The Impact of Shadow IT on Cybersecurity

The Impact of Shadow IT on Cybersecurity

Organizations of all sizes have been forced to make cybersecurity one of their top priorities because the alternative is a costly data breach. What the same organizations often don’t realize, however, is that one of the biggest threats is lurking in the shadows of their own networks, on workstations and personal devices of their employees.

This threat is referred to as shadow IT, and it’s only becoming more prevalent as organizations migrate to the cloud and take advantage of Software as a Service (SaaS) applications, which are available to their employees over the internet, from anywhere and at any time.

The Shadow Monster Is Real

The average business owner would be terrified to discover that there’s something very similar to the “Shadow Monster” from Stranger Things lurking in the shadows of his or her organization. Just like the fictional creature, this monster usually reveals itself only when it’s already too late to avoid the chaos it brings.

Where did it come from? From within the organization itself. That’s right, shadow IT is the product of employees and the consequence of lacking IT policies and outdated technology. Here’s how Gartner defines it:

Shadow IT refers to IT devices, software, and services outside the ownership or control of IT organizations.

Examples of shadow IT include the use of personal cloud file-sharing services (Google Drive, OneDrive, Dropbox) for work-related purposes, unsanctioned instant messaging tools, SaaS analytics software used by the marketing department without explicit approval from IT, and smartphones, laptops, and wearables that don’t fall within the scope of the organization’s bring-your-own-device policy.

Back in 2016, Gartner predicted that a third of successful attacks experienced by organizations would be on their shadow IT resources by 2020, and more recent shadow IT statistics confirm that shadow IT has really become the huge problem so many security experts predicted it to become, with 80% of employees admitting to using SaaS applications at work without getting approval from IT.

While the intentions behind the unsanctioned use of devices, software, and services are rarely malicious, the impact of shadow IT on the organization’s overall cybersecurity posture can be severe.

Understanding the Impact of Shadow IT on Cybersecurity

Unless shadow IT is nipped at the bud, its negative impact on cybersecurity can be severe. Let’s take a closer look at some of the biggest risks and problems it creates:

  • Security gaps: Whenever shadow IT is allowed to flourish, it creates dangerous security gaps that make it much easier for cybercriminals to gain access to sensitive information. The growing availability of SaaS applications has made it difficult to identify these gaps, forcing organizations to adopt cloud-ready monitoring tools.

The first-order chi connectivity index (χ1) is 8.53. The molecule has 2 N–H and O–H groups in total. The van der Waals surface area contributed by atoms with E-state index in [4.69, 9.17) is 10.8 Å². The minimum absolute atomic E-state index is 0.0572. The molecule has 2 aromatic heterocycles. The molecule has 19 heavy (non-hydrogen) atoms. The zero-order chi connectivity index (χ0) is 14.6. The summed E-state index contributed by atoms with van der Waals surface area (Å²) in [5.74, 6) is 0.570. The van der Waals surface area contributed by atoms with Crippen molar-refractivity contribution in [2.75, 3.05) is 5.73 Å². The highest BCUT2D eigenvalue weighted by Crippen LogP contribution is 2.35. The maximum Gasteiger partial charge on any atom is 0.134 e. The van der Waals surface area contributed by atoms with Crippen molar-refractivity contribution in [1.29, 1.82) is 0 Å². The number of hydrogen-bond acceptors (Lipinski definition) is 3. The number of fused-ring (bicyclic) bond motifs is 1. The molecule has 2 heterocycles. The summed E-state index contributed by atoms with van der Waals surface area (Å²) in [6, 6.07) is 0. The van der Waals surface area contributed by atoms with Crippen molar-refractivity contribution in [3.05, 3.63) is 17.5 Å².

• Poor visibility: Organizations need complete visibility into their physical, virtual and cloud infrastructure to successfully detect all threats before they have a chance to cause a data breach. The mere existence of shadow IT makes this goal impossible to achieve because all unsanctioned devices, software, and services are by definition invisible.
  • Greater chance of data loss: When employees store data in personal cloud file-hosting services and on their personal devices, the chance of data loss increases significantly since most employees don’t worry about implementing a proper backup strategy.
  • Compliance issues: Shadow IT creates uncontrolled data flows that can lead to serious compliance issues for the entire organization. The General Data Protection Regulation (GDPR), for example, establishes penalties of up to €20 million for the most severe violations of its data protection and privacy regulations.
  • Disrupted workflows: Keeping sanctioned software and hardware patched is difficult enough as it is, which is why throwing shadow IT into the mix can be disastrous. What’s more, it’s a real challenge to foster efficient collaboration when employees rely on 10 different tools that do more or less the same thing.

To avoid these and other negative consequences of shadow IT, it’s essential to prevent its spread before it becomes expensive to deal with at best or uncontrollable at worst.

Shining a Light on Shadow IT

Shadow IT is a complex problem that can be successfully addressed only by combining policies to oversee new devices, software, and services with monitoring tools that make it possible for the organization to verify that its policies are being followed.

If you have just learned about shadow IT and its impact on cybersecurity, then you should start by finding out the extent of the practice in your organization to determine its potential for creating a dangerous cyber incident.

Aligned Technology Solutions offers a host of services and solutions to help you understand how IT devices, software, and services are used by your employees and gain control over them. To learn more information about what it takes to shine a light on shadow IT, contact us today.


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